The punishment philosophy of retribution or revenge is evidenced by Case 2. Retribution, which originated from Judeo-Christian tradition, is a strict liability theory which, simply stated, mandates that the punishment fit the crime. As our readings reflect, retribution-revenge mandates an eye for an eye. Accordingly, based on this theory, it is perfectly logical that the pick pocket in Case2 have his hand amputated.
While the intent behind this philosophy is not deterrence, it would seem logical that those who witness such an event would think twice before committing crimes in Saudi Arabia. There is however a component that serves as a deterrent because of the increase in penalty that Islamic law provides in the event of a “relapse”. Here, the Saudi Arabian punishment is proper because the perpetrator got what he deserved.
Case 1, is interesting because while the reading suggests that there is not a public consensus in the rankings of the moral gravity of particular types of crime, that is exactly what happened here. The Chinese court had already imposed sentencing which was later reduced as a result of public outcry on the internet. Thus the retributive maxim of Lex talionis is alive and well in the Eastern region.
Reduction notwithstanding, this type of punishment falls into the realm of incapacitation. It would be described as incapacitation because the offender is being incarcerated and taken away from the opportunity to commit the crime (recidivism) for five years. Also known as “penal bondage” the jailed inmate is physically restrained from immediate criminal opportunities.
Case 3 is a scenario that does not fit neatly into any of the categories offered by the readings. The defendant was not incarcerated and her hand was not amputated. Loosely speaking, it could fall under the category of incapacitation because there is probation and the defendant is under a watchful eye. This example is alluded to in the readings but the reading does note that there is intensive supervision and this limited fact pattern only says “probation”. Thus although loosely defined, case 3 appears to be a form of selective incapacitation because the defendant is on probation.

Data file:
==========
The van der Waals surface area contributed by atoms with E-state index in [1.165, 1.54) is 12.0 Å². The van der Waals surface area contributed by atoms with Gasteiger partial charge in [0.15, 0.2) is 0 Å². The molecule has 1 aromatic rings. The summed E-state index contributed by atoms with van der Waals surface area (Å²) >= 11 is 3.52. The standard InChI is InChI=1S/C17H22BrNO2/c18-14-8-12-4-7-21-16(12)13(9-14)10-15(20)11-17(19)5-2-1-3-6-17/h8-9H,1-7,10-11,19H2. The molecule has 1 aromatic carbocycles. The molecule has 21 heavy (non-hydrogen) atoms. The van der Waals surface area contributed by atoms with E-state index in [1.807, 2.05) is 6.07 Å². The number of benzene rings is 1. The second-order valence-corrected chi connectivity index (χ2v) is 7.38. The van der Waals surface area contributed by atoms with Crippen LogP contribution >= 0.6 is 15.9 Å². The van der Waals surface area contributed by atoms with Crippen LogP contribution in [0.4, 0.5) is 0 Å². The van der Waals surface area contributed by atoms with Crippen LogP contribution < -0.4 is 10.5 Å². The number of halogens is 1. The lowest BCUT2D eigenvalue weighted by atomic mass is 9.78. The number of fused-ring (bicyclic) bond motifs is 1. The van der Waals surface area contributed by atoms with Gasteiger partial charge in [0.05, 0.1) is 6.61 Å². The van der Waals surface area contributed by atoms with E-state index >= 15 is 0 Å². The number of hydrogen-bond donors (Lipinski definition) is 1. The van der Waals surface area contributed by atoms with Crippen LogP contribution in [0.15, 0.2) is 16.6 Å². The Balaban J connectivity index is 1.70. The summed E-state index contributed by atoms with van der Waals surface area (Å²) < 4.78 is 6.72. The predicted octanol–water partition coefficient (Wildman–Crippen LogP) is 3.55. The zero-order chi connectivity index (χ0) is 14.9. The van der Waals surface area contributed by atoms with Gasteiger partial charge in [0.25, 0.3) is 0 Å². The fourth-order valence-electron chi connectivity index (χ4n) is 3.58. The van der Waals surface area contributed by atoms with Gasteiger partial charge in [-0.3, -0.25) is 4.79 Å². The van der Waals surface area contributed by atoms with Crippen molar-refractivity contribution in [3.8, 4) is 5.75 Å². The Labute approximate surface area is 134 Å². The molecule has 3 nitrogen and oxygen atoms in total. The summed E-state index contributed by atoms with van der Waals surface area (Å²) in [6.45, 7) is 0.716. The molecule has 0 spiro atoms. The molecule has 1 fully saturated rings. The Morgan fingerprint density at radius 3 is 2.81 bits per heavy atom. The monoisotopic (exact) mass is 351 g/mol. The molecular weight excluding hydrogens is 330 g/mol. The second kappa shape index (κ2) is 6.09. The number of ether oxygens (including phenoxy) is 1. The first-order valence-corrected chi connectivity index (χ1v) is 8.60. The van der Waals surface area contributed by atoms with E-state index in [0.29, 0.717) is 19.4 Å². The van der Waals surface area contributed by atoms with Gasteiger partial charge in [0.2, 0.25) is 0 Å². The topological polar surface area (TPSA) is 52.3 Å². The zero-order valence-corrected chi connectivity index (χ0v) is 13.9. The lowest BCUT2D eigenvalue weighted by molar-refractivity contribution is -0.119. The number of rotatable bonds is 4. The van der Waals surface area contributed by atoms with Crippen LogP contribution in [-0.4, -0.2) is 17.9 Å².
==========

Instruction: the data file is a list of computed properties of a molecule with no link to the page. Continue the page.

Q2) What types of sanctions (economic sanctions, incapacitative sanctions, and corporal punishment) did criminals in each of these cases receive?
Case 1 received incapacitative sanctions because the defendant was sent to prison and removed from the environment.
Case 2 received corporal punishment
Case 3 received selective incapacitation
Q3) Argue whether or not the sentence Winona Ryder received for shoplifting serves any purpose of justice in the context of how other nations punish similar criminals.
I don’t think that the sentence that Winona Ryder received for shoplifting served any purpose of justice in the context of how other nations punish similar criminals. This is not to say that she should have her hands chopped off, been shackled or even been placed in shock camp.
Corporal punishment, in any form would not have appropriate here. However, it cannot be said that community service and probation was meaningful either. It does not fit into the category of general deterrence because it is likely that the “regular joe” that stole $6000 worth of merchandise would not have received such a light sentence. It boils down to the question of relativity. In other words, the sentence could be a marginal deterrence to other Hollywood stars but not necessarily to the general populace. Against the context of how other nations punish similar criminals Winona Ryder’s sentence serves no purpose of justice.